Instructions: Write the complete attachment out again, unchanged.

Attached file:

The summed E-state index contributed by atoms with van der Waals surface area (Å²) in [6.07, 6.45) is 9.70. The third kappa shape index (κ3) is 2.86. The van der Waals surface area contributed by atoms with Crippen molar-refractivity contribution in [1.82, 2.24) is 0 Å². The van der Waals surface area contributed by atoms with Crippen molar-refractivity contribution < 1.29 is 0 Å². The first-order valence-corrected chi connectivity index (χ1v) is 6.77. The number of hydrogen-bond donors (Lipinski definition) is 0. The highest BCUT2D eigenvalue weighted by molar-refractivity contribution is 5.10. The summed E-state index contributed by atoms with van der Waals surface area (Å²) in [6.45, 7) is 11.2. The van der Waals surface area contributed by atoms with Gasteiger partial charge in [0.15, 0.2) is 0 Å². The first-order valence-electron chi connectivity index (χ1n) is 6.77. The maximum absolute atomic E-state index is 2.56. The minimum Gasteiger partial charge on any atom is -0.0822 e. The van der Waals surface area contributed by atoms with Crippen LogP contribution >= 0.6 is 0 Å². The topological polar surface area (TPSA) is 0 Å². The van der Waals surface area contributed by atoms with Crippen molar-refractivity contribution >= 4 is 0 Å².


The summed E-state index contributed by atoms with van der Waals surface area (Å²) in [6.07, 6.45) is 9.70. The third kappa shape index (κ3) is 2.86. The van der Waals surface area contributed by atoms with Crippen molar-refractivity contribution in [1.82, 2.24) is 0 Å². The van der Waals surface area contributed by atoms with Crippen molar-refractivity contribution < 1.29 is 0 Å². The first-order valence-corrected chi connectivity index (χ1v) is 6.77. The number of hydrogen-bond donors (Lipinski definition) is 0. The highest BCUT2D eigenvalue weighted by molar-refractivity contribution is 5.10. The summed E-state index contributed by atoms with van der Waals surface area (Å²) in [6.45, 7) is 11.2. The van der Waals surface area contributed by atoms with Gasteiger partial charge in [0.15, 0.2) is 0 Å². The first-order valence-electron chi connectivity index (χ1n) is 6.77. The maximum absolute atomic E-state index is 2.56. The minimum Gasteiger partial charge on any atom is -0.0822 e. The van der Waals surface area contributed by atoms with Crippen LogP contribution >= 0.6 is 0 Å². The topological polar surface area (TPSA) is 0 Å². The van der Waals surface area contributed by atoms with Crippen molar-refractivity contribution >= 4 is 0 Å².